If you are Facebook friends with me, you have probably seen this picture. It's of Dr. Martin Luther King Jr. at an organizational meeting for the Montgomery Bus Boycott. The woman standing next to Dr. King holding the umbrella and coat, looking stoic and stylish is my grandmother. She was very active in the Civil Rights Movement. Having lived in Montgomery, Alabama and being a Black Woman, the phrase "the struggle was real" seems so cliche and flippant. In those times, you worried about getting knocked down by a fireman's hose or attacked by dogs. You worried about your church getting bombed or getting spat on while waiting for a table at a restaurant. You worried about being killed while walking across a bridge and you worried about ghosts grabbing your children, or your husband and morphing them into strange fruit hanging from a tree.
While we honor Dr. King annually for his ability to mobilize the masses while preaching non-violence, I remind my children that the movement wasn't one man or one woman. It was countless people, like my Grandma, ordinary folk who took pride in working hard and loved a country so much they were willing to die to be free in it. I remind myself that it's the ordinary people, that we meet every day, that choose to either make the world better, or worse.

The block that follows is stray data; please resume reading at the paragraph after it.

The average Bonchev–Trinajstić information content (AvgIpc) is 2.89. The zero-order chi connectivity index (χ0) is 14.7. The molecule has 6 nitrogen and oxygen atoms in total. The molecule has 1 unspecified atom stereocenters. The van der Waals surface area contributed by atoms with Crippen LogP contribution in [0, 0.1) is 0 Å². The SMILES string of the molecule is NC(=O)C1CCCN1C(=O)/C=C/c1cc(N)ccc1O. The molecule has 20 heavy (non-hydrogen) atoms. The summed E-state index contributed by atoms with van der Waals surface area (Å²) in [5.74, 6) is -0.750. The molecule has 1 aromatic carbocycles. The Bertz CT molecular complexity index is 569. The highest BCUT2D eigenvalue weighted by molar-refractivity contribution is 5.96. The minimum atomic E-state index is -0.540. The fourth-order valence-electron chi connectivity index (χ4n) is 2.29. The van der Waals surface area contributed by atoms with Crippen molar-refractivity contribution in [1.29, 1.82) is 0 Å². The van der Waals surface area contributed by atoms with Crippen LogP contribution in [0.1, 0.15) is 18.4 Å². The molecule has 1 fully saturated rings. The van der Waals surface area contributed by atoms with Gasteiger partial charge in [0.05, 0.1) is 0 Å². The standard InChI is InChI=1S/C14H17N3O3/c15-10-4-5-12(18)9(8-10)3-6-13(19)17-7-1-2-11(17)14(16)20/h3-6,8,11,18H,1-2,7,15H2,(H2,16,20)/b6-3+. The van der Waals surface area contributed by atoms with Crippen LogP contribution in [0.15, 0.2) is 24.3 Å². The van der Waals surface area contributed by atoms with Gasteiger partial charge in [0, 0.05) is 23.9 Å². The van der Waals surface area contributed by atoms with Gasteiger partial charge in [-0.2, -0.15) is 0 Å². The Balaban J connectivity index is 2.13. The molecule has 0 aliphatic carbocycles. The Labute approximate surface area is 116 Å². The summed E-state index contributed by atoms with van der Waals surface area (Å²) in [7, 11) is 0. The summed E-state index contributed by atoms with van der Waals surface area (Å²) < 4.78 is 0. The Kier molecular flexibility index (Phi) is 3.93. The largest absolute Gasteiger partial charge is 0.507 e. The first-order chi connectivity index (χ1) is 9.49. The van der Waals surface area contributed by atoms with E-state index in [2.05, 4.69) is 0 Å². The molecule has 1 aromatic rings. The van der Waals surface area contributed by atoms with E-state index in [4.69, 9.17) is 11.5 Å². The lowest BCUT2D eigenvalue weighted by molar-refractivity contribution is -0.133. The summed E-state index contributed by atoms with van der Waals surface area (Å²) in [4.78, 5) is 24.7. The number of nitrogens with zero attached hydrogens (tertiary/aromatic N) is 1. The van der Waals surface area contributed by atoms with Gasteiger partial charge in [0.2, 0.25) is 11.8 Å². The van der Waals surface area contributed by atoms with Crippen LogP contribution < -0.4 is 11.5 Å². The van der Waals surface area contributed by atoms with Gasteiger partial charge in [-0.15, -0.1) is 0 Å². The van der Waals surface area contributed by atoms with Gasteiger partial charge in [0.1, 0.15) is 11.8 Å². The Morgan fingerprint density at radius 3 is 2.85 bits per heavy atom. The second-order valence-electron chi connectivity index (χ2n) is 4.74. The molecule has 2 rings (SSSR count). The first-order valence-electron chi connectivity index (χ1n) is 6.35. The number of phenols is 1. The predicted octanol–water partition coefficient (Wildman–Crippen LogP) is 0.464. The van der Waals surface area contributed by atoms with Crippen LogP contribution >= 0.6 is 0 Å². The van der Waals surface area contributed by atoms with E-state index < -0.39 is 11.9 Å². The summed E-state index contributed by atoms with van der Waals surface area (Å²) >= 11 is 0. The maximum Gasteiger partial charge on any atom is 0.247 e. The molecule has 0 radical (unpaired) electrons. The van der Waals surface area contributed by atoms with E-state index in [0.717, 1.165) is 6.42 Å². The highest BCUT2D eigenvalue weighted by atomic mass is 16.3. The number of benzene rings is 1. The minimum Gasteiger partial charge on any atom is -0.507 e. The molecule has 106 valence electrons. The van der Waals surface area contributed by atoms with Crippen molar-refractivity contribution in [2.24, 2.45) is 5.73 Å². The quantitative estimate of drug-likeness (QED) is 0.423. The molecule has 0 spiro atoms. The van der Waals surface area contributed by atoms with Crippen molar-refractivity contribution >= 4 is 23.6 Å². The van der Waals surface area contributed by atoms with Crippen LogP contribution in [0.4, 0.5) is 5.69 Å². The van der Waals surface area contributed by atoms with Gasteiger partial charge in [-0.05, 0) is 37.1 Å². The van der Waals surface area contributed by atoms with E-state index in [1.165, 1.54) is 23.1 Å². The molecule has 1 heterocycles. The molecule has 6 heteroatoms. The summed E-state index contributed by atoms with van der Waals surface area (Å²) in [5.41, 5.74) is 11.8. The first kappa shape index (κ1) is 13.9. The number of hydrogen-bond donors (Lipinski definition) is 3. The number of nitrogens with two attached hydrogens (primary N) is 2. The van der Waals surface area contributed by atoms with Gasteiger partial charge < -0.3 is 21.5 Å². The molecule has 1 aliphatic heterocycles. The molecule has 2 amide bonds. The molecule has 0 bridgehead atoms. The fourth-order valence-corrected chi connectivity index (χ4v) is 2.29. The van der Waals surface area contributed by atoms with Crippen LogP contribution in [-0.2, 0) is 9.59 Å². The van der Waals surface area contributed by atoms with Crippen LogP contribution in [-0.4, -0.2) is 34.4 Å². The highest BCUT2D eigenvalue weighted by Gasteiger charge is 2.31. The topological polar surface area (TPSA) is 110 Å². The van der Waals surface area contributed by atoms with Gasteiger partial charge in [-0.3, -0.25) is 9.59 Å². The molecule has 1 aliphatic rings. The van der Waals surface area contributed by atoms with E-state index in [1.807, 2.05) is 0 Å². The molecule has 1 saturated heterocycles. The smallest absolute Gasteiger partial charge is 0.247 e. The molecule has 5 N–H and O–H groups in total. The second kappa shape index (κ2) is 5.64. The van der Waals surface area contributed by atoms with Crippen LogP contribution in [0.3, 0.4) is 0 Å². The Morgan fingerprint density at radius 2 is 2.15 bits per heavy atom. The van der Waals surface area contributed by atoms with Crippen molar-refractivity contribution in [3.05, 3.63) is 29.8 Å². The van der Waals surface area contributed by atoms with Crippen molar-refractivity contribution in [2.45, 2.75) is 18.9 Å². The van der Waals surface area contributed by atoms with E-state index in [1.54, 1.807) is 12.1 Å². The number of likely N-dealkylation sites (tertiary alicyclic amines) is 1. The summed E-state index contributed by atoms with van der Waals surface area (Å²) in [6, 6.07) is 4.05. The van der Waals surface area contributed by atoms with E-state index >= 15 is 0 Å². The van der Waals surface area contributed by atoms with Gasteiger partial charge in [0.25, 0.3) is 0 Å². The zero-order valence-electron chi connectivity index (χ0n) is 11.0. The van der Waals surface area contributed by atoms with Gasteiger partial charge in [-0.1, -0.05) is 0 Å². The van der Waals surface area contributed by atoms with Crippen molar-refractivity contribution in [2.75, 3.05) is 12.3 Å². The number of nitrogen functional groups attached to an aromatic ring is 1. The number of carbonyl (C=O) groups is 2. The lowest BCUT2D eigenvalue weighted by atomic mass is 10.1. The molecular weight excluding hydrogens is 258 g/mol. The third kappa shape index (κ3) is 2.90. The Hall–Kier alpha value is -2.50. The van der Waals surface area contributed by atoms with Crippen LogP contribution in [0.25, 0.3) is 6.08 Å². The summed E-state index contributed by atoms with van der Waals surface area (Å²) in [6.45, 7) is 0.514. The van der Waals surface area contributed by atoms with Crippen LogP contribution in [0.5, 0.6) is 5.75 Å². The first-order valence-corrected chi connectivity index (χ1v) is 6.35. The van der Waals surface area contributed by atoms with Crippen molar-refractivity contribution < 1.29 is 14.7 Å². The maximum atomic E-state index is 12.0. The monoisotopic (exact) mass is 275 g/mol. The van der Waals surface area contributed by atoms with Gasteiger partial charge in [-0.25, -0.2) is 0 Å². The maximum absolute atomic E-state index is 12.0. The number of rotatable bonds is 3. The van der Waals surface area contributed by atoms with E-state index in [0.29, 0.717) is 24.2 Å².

Where will we sit? Where will we eat? Will we go to church this week? For some of us these seem like simple questions. For some of us, they weren't always so simple. And for some of us, these questions are still a matter of life or death. But all of us have the power to make change happen and that is most definitely extraordinary.